Artwork by Martin Clark Bridge
Artwork by Martin Clark Bridge

But associating periods to a supernatural power can also be harmful. Essencially, this vision dehumanizes women as it portrays them as mystical creatures, not humans going through a natural part of life. Also, this particular interpretation of menstruation buys into the belief of sexual determinism. It implies that women can only amount to a certain vision of humanity – the nurturer, the sexual partner, the witch; nothing else. Mystifying women and their body parts, or body functions, usually ends up framing women as one dimensional beings, like archetypes of femininity.

Menstuation rituals as a celebration of womanhood

In northwest California, the Hupa tribe performs a flower dance to celebrate a girl’s first period (also known as mernache). More than a regular coming-of-age ceremony, the flower dance, or Ch’ilwa:l, stands as a celebration of female strength. During several days, the menstruating girl, called kinahldung, wears a blue jay feather covering while fellow Hupa members perform traditional songs and dances.

In the city of Guwahati, India, during the Ambubachi festival, hindus celebrate the menstruating abilities of Mother Earth. The festival spans over three days and devotees gather to the Kamakhya temple to worship Mother Earth and offer her red silk clothes.

Young woman in a ritual during the Sunrise Ceremony.
Young woman in a ritual during the Sunrise Ceremony.

In parts of Arizona and Mexico, the Apache community has preserved their coming-of-age tradition of the Sunrise Ceremony. That vibrant ceremony, celebrating the menarche of young girls, also honors an important figure of Apache cosmogony, the “Changing woman”. For four days, women dance, eat and observe several rituals.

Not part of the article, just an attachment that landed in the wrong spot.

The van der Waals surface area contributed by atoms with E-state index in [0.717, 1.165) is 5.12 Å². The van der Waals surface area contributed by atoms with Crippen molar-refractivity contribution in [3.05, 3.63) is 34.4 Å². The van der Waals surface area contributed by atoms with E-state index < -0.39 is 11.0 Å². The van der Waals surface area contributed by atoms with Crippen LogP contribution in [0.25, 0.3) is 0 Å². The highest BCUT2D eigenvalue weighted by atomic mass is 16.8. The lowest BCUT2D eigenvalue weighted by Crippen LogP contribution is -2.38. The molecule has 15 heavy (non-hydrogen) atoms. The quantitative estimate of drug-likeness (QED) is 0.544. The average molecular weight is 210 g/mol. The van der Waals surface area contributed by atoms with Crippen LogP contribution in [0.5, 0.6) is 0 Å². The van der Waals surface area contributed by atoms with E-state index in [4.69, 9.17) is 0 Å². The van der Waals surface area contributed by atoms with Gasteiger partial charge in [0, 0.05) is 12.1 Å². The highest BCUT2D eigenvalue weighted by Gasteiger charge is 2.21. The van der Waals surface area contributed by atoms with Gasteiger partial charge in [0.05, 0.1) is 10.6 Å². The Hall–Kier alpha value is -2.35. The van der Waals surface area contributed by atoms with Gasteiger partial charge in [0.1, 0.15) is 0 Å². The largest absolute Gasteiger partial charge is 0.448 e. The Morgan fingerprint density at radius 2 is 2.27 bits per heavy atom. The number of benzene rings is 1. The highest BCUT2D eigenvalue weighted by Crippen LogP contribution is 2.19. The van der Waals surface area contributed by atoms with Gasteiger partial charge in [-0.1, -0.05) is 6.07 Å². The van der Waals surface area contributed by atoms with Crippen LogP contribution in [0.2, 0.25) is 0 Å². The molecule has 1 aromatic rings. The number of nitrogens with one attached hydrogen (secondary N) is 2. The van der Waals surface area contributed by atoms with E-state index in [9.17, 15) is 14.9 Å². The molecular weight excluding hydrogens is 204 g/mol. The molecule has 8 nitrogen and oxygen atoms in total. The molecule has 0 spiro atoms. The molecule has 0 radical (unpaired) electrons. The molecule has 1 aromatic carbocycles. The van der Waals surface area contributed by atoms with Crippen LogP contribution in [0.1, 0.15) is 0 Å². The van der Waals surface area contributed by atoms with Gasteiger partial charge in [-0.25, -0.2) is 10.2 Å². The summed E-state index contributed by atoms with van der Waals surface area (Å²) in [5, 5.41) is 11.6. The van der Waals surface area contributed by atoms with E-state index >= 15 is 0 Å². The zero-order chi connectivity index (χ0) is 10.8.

Unfortunaly, though traditional rituals which honor the power of menstruation exist, the opposite extreme tends to be even more common. Indeed, while some believe menstruation should be honored or even worshipped, others see it as a phenomenon that warrants shaming, punishments and exclusion.

Menstruation: a period of shunning

In Nepal, the practice of Chhaupadi

Many cultures view menstruations as a taboo: they perceive periods as simultaneously impure and sacred. The “sacred” dimension, in this context, designates something that must not be touched. The combination of impurity with sacredness gives a powerful, but dangerous dimension to periods. Hence why some cultures have a tradition of banishing menstruating women out of the house. This extreme practrice is very prevalent in rural parts of Nepal, and goes by the name of chhaupadi. Not only does chhaupadi prohibits women from doing regular acts, like touching their family or looking in the mirror. The practice also provides for a set of extremely serious punishments for each of these acts. For instance, menstruating women must not sleep in the family home, lest the gods curse their family. They must not not cross a river or the river will dry up.

Nepalese woman in a menstruation hut.
Nepalese woman in a menstruation hut.